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"The End of this Planet” is a split between Socialist Jonny Giblet and Moloch. Socialist Jonny Giblet from the United States contributes the first six tracks on this split, and Ukraine’s Moloch is the artist behind the last four. Neither Socialist Jonny Giblet, Moloch, nor Reality Impaired Records have provided any real information: there are no websites, images, liner notes, bios, or any other type of information provided on the pamphlet I was provided. The only available information is some email addresses. I guess what is important, however, is the music. In this regard, “The End of this Planet” is a solid release of experimental music.
Despite the cover art/title for the CD which names Moloch first, Socialst Jonny Goblet is actually the first artist on this split CD. Socialst Jonny Goblet falls under the categories of experimental, improvisational, or noise. Socialst Jonny Goblet’s tracks is a blend of low-key electronics with some sporadic guitar and bass guitar added to the mix. There is no real tune to speak of, and the song has a spaced out feel similar to the kind of jazzy experimental music one might find in a David Lynch movie. This songs’ more relaxed approach is a direct contrast to what Socialst Jonny Goblet does over the next five songs. Its loud experimental electronics noises that consist of reversed and distorted symbols, low rumbles, and explosions.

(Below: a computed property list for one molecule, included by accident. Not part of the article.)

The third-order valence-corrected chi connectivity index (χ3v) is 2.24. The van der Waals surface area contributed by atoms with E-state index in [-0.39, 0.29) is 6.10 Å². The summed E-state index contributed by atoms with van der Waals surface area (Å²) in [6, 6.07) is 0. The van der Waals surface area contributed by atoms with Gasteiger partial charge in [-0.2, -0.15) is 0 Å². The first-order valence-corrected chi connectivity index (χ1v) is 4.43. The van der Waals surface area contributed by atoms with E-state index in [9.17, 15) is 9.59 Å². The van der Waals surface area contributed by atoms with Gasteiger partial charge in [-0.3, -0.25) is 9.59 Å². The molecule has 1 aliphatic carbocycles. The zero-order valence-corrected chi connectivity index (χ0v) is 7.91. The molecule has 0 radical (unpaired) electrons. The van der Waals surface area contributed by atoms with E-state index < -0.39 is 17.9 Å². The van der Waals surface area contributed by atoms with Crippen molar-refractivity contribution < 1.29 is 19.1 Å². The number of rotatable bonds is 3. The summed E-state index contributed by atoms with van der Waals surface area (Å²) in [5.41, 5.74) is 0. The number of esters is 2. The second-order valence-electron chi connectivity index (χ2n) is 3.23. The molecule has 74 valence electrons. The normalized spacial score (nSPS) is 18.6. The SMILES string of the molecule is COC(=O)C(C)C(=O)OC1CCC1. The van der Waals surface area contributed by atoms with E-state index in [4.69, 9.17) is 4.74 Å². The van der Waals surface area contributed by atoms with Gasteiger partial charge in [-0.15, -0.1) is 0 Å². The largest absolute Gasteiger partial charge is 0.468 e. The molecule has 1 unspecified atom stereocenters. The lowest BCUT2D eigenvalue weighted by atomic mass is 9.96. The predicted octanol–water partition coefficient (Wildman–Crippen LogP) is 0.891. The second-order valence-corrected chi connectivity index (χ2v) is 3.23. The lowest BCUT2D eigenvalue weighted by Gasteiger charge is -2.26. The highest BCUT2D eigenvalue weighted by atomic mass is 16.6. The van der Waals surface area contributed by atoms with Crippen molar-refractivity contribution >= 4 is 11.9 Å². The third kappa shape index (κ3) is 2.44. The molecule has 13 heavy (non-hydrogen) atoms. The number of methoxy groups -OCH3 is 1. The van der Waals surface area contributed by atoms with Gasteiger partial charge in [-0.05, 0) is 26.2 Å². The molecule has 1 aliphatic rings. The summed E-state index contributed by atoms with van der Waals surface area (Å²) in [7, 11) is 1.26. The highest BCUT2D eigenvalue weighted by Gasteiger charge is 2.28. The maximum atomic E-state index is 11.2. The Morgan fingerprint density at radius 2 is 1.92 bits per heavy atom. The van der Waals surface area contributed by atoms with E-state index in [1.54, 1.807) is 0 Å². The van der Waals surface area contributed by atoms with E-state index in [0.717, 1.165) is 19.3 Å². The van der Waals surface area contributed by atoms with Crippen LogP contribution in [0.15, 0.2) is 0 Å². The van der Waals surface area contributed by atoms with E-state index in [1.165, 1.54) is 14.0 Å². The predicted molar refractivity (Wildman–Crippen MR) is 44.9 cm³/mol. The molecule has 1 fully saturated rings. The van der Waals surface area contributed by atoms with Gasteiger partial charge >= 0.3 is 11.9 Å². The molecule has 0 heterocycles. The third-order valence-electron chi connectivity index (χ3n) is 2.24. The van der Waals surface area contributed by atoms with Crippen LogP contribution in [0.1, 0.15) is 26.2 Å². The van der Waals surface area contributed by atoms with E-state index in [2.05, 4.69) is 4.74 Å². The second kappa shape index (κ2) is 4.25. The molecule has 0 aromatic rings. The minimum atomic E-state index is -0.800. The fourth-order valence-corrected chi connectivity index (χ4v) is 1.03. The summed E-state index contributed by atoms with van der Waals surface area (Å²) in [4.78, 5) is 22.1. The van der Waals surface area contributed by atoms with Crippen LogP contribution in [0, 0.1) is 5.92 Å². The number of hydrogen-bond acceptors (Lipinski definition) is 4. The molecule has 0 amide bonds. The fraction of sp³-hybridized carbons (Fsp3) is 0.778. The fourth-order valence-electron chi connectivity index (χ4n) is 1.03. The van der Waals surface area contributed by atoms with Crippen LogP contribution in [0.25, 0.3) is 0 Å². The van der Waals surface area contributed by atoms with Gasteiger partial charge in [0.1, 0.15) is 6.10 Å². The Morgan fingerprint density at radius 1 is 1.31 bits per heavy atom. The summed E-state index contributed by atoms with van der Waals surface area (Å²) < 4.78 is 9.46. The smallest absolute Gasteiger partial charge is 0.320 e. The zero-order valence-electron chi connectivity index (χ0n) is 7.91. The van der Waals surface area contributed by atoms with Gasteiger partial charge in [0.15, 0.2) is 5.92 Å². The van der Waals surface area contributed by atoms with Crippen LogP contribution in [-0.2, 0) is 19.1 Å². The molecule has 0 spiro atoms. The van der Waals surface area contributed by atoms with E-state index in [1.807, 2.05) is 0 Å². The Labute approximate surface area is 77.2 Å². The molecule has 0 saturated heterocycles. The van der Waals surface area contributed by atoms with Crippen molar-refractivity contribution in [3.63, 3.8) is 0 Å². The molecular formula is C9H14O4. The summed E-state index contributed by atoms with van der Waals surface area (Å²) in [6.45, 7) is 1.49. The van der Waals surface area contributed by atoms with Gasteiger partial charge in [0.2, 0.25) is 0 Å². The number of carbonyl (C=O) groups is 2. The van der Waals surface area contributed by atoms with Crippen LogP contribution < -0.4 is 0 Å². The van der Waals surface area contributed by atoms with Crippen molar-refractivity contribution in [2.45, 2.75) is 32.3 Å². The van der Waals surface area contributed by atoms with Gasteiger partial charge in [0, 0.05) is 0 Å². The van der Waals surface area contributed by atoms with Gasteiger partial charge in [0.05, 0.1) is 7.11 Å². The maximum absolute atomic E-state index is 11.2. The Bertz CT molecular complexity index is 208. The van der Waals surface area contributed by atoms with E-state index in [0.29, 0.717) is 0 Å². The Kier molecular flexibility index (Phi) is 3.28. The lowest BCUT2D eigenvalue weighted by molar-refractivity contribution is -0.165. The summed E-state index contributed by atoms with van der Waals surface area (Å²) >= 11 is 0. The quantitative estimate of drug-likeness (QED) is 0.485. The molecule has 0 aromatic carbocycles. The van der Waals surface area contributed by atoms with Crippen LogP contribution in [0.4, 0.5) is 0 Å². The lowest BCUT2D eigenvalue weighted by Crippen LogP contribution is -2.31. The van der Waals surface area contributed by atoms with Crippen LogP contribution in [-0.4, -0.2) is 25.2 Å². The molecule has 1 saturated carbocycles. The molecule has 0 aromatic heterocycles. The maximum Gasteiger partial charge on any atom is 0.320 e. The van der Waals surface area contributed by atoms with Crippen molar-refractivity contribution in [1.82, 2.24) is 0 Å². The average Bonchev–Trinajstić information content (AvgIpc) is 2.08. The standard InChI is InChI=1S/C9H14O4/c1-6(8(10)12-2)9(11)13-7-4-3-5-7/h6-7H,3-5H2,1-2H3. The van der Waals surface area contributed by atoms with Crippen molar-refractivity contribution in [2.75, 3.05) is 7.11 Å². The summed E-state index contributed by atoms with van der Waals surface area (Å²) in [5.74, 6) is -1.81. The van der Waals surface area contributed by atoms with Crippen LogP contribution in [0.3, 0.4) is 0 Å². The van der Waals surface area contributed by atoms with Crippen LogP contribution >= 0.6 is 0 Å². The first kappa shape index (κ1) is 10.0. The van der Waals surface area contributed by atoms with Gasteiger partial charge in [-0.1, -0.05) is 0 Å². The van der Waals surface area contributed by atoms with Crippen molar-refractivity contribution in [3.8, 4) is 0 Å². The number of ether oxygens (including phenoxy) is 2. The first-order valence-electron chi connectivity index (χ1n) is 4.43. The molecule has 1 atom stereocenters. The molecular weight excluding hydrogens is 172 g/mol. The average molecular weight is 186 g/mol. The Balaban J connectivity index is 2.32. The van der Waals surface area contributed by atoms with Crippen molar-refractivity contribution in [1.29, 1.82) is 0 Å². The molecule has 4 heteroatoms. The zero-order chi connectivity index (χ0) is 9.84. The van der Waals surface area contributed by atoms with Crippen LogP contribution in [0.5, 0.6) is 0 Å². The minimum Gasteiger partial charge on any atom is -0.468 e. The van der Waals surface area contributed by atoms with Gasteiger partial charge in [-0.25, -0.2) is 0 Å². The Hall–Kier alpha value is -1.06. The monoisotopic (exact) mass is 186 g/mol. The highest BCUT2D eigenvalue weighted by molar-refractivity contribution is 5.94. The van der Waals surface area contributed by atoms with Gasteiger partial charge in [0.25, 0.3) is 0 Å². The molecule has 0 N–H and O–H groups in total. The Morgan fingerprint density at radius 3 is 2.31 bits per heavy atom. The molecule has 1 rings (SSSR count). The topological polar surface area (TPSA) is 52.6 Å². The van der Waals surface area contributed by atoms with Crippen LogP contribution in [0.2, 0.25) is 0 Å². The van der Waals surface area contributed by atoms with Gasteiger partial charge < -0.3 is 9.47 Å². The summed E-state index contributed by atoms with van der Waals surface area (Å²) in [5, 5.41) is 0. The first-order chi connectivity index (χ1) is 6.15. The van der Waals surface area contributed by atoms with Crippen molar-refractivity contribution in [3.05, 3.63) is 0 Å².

Moloch’s four tracks are similar to Socialist Jonny Goblet because of their experimental and undefined nature, but the two artists produce completely different music. Each song of Moloch has so many little nuances that make specific sections so unique from one another that it is difficult to provide an accurate description of the sound of this artist. The songs have low-fi guitar structure that seems to be following a pattern all its own. Loud crackles and pops go off throughout the song, accompanying the guitar. Periodically, highly distorted vocals/screams resonate over top of the music and range from growls to sounds reminiscent of the sonar of whales. Moloch tracks are taken from the demo “Uralte Stille” and modified with the noises and screams of G.R. from Xa-Mul project (U.K.).
“The End of this Planet” is weird, experimental, noisy, and not catchy. Either you like this kind of sporadic noise or you do not. When done well and made interesting I do, and I found this to be a solid album. I would say that Socialist Jonny Goblet’s songs are more memorable and listenable than Moloch’s material, but Moloch still makes a decent showing on this CD. If experimental music is your thing it would not hurt to check “The End of this Planet” out if you are able to track it down.